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05_metamorphic_09_post - 05: Metamorphic Rocks Dalradian...

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Unformatted text preview: 05: Metamorphic Rocks Dalradian Gneiss, Isle of Arran, Scotland. Photo: P.L. Kresan Why this is important • Regionally extensive metamorphic rocks indicate past episodes of plate convergence and mountain-building Metamorphic rock: rock that changed from its original form into a new one, without first becoming a melt or sediment. Fig. 8.21 Lecture 5: 1 Lecture 5: 2 Why this is important Definition of Metamorphism • Assemblage of metamorphic minerals tells us about the pressure and temperature conditions at the time of metamorphism, conditions we can never observe directly. • Changes in mineral assemblage and rock texture that occur in rocks IN THE SOLID STATE as a result of changes in temperature, pressure, and effects of chemically reactive fluids. Fig. 8.2 Approximately circular grains in a limestone (top) and sandstone (bottom) have become elliptical. Photo: P.L. Kresan Lecture 5: 3 Lecture 5: 4 Definition of Metamorphism • Changes in mineral assemblage and rock texture that occur in rocks IN THE SOLID STATE as a result of changes in temperature, pressure, and effects of chemically reactive fluids. Definition of Metamorphism • Changes in mineral assemblage and rock texture that occur in rocks IN THE SOLID STATE as a result of changes in temperature, pressure, and effects of chemically reactive fluids. Recrystallization: rearrange atoms in the Recrystallization: crystalline lattice. Lecture 5: 5 Recrystallization: rearrange atoms in the crystalline lattice (due to Recrystallization: pressure, in this case). Lecture 5: 6 Controlling factors • Heat Controlling factors • Temperature & pressure: mineralogic changes 1. Permits recrystallization 2. Supplied by burial (temperature increases with depth) or igneous intrusions Fig. 8.3 Fig. 8.23 Lecture 5: 7 Graph (phase diagram) shows the range of temperatures and pressures at which the three minerals (which have the same chemical composition, Al2SiO3, but different crystalline structure) would form in metamorphic rocks. Lecture 5: 8 Exercise / iClicker Exercise / iClicker Q1. For a pressure of 8 kbar, what must be the temperature for both kyanite and sillimanite to be present? A. 500°C B. 600°C C. 700°C D. Both minerals will not be present. Q2. For a temperature of 400°C, what must be the pressure for both andalusite and kyanite to be present? A. 2 kbar B. 3 kbar C. 4 kbar D. 5 kbar Lecture 5: 9 Exercise / iClicker Q3. What combination of temperature and pressure will result in all three minerals (kyanite, andalusite, sillimanite) being present? A. 400°C, 3 kbar B. 500°C, 3.5 kbar C. 600°C, 6 kbar D. 700°C, 1 kbar Lecture 5: 10 Controlling factors • Directed pressure, called stress, produces deformation Fig. 8.4 Circle turned into ellipse. Lecture 5: 11 Lecture 5: 12 Rectangle turned into rhombohedron. rhombohedron. Controlling factors Controlling factors • Stress produces preferred orientation (alignment) of grains. Circular grains do not have a long axis or a short axis. • Stress produces preferred orientation (alignment) of mineral grains. Fig. 8.6 Elliptical grains have a long axis and a short axis. In all of these grains, the long axis is oriented updown, and the short axis is oriented left-right. Foliation: alignment of platy minerals (e.g., mica) produced by stress. Fig. 8.6 Lecture 5: 13 Lecture 5: 14 Controlling factors Controlling factors • Non-platy minerals do not form a foliation Photo: Porter & Skinner • Strongly foliated rocks separate along foliation (cleavage) planes Slate shingles used on roofs. Non-platy minerals in quartzite: no foliation Platy minerals in schist: U-shaped foliation Fig. 8.8 Lecture 5: 15 Lecture 5: 16 Types of foliation Types of metamorphic rocks • Foliated rocks are named by texture. Slaty cleavage: well-developed planar foliation in fine-grained rocks. Schistosity: wavy foliation in coarser-grained rocks. Gneissic banding: compositional banding (light and dark bands, commonly folded) in coarse-grained rocks. 1. Slate: fine-grained with well-developed planar foliation (slaty cleavage). 2. Phyllite: somewhat coarser-grained than slate; good foliation. 3. Schist: still coarser grained; schistosity (wavy foliation) 4. Gneiss: coarse-grained rock characterized by compositional banding (light and dark bands) Plate, p. 226 Fig. 8.18 Lecture 5: 17 Lecture 5: 18 Types of foliated rocks Types of metamorphic rocks • Non-foliated rocks are named by composition. Gneiss Schist Slate Manhattan Schist Schist http://3dparks.wr.usgs.gov/nyc/ima ges/fig14.jpg Lecture 5: 19 Photo: B.P. Kent Phyllite Lecture 5: 20 Types of metamorphic rocks Progressive metamorphism • Non-foliated rocks are named by composition. Fig. 8.18 Photo: B.P. Kent Marble (limestone) Photo: B.P. Kent Quartzite (sandstone) Metamorphic rock (parent rock) Increasing metamorphism Metaconglomerate Shale--> Slate --> Phyllite --> Schist --> Gneiss (conglomerate) Photo: W.K. Hamblin Lecture 5: 21 Lecture 5: 22 Types of metamorphism Types of metamorphism Contact metamorphism: result of baking by igneous intrusions Regional metamorphism: acts over broad areas, and is a result of compression produced at convergent plate boundaries. 1. Occurs in mountain belts. • Intensity decreases away from intrusion • No foliation (absence of stress) • Hornfels: contactmetamorphic rock. 2. Foliation is well developed. Fig. 8.23 At point A, temperature=400°C, pressure=3.5 bar Lecture 5: 23 Degree of contact metamorphism is analogous to changes in pottery clay when it is baked at various temperatures in a kiln. Lecture 5: 24 Fig. 8.26 Types of metamorphism Regional metamorphism: acts over broad areas, and occurs at convergent plate boundaries. Types of metamorphism shale Regional metamorphism: acts over broad areas, and is a result of compression produced at convergent plate boundaries. Regional metamorphism in ancient mountain belt (Appalachians) Fig. 8.21 hornfels Lecture 5: 25 gneiss - schist - slate Rock cycle Succession of events that results in the transformation of earth materials from one rock type to another, then another, and so on. Lecture 5: 26 Rock cycle Succession of events that results in the transformation of earth materials from one rock type to another, then another, and so on. Example of rock cycle 1. Lava cools to form igneous rock 1 2 2. Igneous rock weathers to become sediment 3. Sediment transported to and deposited in the ocean 4. Sediment buried and lithified to become sedimentary rock 5. Sedimentary rock transformed to metamorphic rock when subjected to heat and pressure as a result of burial 6. Metamorphic rocks melt to form magma, which makes its way to the surface to form lava… Lecture 5: 27 Lecture 5: 28 3 5 6 www.bbc.co.uk 4 Review Questions / iClicker 5-1. A. True / B. False: Metamorphism takes places while rocks are solid. 5-2. A. True / B. False: Pressure and heat produce mineralogic changes. 5-3. Which type of foliation is usually associated with the smallest grain size? A. slaty cleavage B. schistosity C. gneissic banding D. stratification 5-4. Which of the following metamorphic rocks is not foliated? A. gneiss B. marble C. schist D. slate 5-5. What is the proper sequence for the progressive metamorphism of shale? A. gneiss-->phyllite-->schist B. gneiss-->schist-->phyllite C. phyllite-->schist-->gneiss D. schist-->gneiss-->phyllite 5-6. Differential stress will cause mineral grains to align in a preferred orientation unless the mineral grains are ____________. A. platy B. non-platy 5-7. Two common metamorphic rocks that typically lack foliation are ____________. A. slate and phyllite B. gneiss and migmatite C. quartzite and marble D. schist and metaconglomerate 5-8. ____________ commonly serves as a parent rock (protolith) in the formation of marble. A. Limestone B. Sandstone C. Shale D. Slate Lecture 5: 29 Review Questions / iClicker 5-9. ____________ commonly serves as a parent rock (protolith) in the formation of quartzite. A. Limestone B. Sandstone C. Shale D. Slate 5-10. Thermal (contact) metamorphism occurs ____________. A. in areas surrounding igneous intrusions B. only where gneiss is in contact with schist C. as consequence of the sinking of a broad region to great depth D. only at the Earth’s surface, where rock is in contact with the atmosphere 5-11. Which of the following processes cannot occur in the formation of metamorphic rock? A. realignment of minerals so that they develop a preferred orientation B. segregation of minerals into layers of different compositions C. solid-state rearrangement of atoms or ions to create a new assemblage of minerals D. complete remelting of the rock, followed by solidification to form a new rock 5-12. Thermal (contact) metamorphism produces ____________. A. foliated rocks only B. nonfoliated rocks only C. both foliated and nonfoliated rocks 5-13. A body of gneiss is subjected to heat and forms a melt. Later the melt cools and crystallizes to form a(n) ____________. A. metamorphic rock B. igneous rock C. sedimentary rock 5-14. The parent rock (protolith) subjected to metamorphism ____________. A. is always metamorphic rock B. is always igneous rock C. is always sedimentary rock D. may be any of the primary rock types Lecture 5: 30 ...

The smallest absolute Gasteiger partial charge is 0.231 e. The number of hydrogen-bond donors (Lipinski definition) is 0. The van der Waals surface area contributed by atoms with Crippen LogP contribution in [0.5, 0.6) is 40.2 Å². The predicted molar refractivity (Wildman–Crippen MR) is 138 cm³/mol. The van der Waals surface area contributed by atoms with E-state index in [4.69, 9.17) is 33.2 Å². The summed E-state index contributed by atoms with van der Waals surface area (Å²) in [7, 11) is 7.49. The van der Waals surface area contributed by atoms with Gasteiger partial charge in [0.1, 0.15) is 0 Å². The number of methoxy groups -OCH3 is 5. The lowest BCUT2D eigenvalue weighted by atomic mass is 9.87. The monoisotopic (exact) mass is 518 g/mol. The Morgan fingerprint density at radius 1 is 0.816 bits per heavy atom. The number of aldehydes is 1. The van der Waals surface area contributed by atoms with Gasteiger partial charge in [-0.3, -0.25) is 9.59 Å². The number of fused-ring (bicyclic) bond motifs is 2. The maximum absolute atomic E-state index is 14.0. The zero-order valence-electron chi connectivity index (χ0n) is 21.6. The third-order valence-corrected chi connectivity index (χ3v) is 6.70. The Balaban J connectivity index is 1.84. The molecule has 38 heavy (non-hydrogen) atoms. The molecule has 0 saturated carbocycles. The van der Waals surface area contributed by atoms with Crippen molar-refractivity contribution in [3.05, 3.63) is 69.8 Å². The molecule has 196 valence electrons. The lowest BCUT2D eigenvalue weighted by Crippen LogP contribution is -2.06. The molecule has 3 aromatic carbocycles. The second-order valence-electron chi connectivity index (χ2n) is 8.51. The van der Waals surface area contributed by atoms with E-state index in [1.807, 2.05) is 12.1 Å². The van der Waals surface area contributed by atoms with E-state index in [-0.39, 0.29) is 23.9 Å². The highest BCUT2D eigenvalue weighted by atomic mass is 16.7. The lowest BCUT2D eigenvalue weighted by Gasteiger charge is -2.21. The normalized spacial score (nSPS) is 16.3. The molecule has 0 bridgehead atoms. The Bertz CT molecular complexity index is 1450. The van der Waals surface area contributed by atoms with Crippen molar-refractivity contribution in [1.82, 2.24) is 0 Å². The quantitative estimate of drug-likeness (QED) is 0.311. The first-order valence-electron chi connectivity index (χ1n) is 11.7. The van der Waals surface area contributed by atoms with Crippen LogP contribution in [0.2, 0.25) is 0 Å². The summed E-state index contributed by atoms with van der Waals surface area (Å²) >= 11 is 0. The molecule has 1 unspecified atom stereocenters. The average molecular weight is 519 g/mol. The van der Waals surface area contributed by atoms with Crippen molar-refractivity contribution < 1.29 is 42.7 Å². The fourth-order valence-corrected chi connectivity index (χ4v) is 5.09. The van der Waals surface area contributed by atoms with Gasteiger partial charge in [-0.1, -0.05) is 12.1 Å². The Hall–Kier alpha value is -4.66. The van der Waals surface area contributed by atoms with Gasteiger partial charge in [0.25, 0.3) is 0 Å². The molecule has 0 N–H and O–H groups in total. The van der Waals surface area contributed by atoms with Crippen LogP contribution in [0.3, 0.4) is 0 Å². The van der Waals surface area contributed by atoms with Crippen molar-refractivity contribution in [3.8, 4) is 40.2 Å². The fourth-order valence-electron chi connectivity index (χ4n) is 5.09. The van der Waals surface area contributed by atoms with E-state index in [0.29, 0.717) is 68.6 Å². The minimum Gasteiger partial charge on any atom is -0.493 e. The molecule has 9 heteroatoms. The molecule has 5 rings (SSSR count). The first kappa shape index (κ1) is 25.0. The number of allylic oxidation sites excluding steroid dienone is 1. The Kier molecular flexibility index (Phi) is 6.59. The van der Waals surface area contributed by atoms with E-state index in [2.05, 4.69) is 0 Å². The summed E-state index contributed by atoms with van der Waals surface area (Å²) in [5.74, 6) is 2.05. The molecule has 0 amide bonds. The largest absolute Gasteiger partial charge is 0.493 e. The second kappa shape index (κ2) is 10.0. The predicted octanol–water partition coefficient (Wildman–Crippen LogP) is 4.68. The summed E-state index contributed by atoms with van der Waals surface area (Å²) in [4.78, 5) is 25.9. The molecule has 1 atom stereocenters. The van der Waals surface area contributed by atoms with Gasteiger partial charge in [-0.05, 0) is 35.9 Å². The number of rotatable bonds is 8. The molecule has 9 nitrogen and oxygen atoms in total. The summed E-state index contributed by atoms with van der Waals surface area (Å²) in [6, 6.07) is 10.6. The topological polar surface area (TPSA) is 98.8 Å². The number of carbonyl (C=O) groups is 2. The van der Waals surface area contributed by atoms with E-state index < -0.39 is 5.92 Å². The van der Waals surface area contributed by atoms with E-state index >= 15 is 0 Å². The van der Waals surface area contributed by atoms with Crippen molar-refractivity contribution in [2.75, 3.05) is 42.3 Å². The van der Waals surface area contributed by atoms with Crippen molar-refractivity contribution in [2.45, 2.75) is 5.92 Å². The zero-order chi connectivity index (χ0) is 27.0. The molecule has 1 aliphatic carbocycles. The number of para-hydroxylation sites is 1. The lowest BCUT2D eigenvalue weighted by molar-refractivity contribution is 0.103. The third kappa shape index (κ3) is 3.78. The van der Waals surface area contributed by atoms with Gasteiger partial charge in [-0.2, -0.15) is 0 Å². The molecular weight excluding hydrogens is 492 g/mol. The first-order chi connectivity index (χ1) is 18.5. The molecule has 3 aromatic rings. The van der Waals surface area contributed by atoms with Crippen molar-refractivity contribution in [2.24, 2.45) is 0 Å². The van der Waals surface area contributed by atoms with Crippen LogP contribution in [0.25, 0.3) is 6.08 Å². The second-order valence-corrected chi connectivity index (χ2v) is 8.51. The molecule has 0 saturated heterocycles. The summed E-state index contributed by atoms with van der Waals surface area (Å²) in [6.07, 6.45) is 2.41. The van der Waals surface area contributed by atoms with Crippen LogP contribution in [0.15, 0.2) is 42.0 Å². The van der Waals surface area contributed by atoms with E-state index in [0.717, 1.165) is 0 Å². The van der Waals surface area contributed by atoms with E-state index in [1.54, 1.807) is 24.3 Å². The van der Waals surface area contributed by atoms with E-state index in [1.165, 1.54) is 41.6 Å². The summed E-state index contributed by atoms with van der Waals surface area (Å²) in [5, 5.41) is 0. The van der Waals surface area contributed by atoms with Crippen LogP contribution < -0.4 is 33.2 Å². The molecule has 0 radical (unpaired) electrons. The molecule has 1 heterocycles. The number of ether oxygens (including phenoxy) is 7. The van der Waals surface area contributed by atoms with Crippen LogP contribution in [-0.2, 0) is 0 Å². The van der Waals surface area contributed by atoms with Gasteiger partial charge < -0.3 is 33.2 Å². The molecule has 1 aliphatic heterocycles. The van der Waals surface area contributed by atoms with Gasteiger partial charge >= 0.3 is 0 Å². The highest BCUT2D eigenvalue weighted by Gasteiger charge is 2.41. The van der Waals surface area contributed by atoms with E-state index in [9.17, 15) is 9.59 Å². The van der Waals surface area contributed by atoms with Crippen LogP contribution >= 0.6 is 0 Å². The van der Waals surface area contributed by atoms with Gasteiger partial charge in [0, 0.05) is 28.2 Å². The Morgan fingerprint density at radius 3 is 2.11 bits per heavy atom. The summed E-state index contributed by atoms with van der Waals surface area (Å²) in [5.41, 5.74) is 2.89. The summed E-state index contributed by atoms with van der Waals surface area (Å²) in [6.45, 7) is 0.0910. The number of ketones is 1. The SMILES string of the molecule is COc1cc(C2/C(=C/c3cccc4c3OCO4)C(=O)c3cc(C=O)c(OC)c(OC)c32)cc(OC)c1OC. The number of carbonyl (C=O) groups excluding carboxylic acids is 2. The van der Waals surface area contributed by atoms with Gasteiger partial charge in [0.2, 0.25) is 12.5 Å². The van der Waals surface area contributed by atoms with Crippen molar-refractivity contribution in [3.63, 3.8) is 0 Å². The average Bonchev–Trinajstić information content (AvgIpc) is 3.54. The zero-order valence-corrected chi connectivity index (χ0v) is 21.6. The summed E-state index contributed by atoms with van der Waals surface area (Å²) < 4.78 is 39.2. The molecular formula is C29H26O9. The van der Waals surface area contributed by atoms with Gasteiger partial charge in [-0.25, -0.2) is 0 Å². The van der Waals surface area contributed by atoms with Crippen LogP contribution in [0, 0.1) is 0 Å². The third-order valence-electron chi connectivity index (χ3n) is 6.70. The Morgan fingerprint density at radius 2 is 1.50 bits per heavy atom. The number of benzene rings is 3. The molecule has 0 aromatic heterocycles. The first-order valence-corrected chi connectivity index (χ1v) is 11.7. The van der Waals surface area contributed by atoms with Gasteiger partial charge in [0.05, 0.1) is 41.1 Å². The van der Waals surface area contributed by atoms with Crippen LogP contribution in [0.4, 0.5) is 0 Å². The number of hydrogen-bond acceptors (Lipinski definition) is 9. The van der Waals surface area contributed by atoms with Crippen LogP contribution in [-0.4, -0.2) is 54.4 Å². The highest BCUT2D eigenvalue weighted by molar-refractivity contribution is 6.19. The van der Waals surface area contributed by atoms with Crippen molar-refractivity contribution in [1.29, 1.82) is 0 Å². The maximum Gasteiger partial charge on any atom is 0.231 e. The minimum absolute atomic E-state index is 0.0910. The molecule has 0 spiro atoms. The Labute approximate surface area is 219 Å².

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This note was uploaded on 09/25/2011 for the course GEOLOGY 100 taught by Professor Lepre during the Fall '11 term at Rutgers.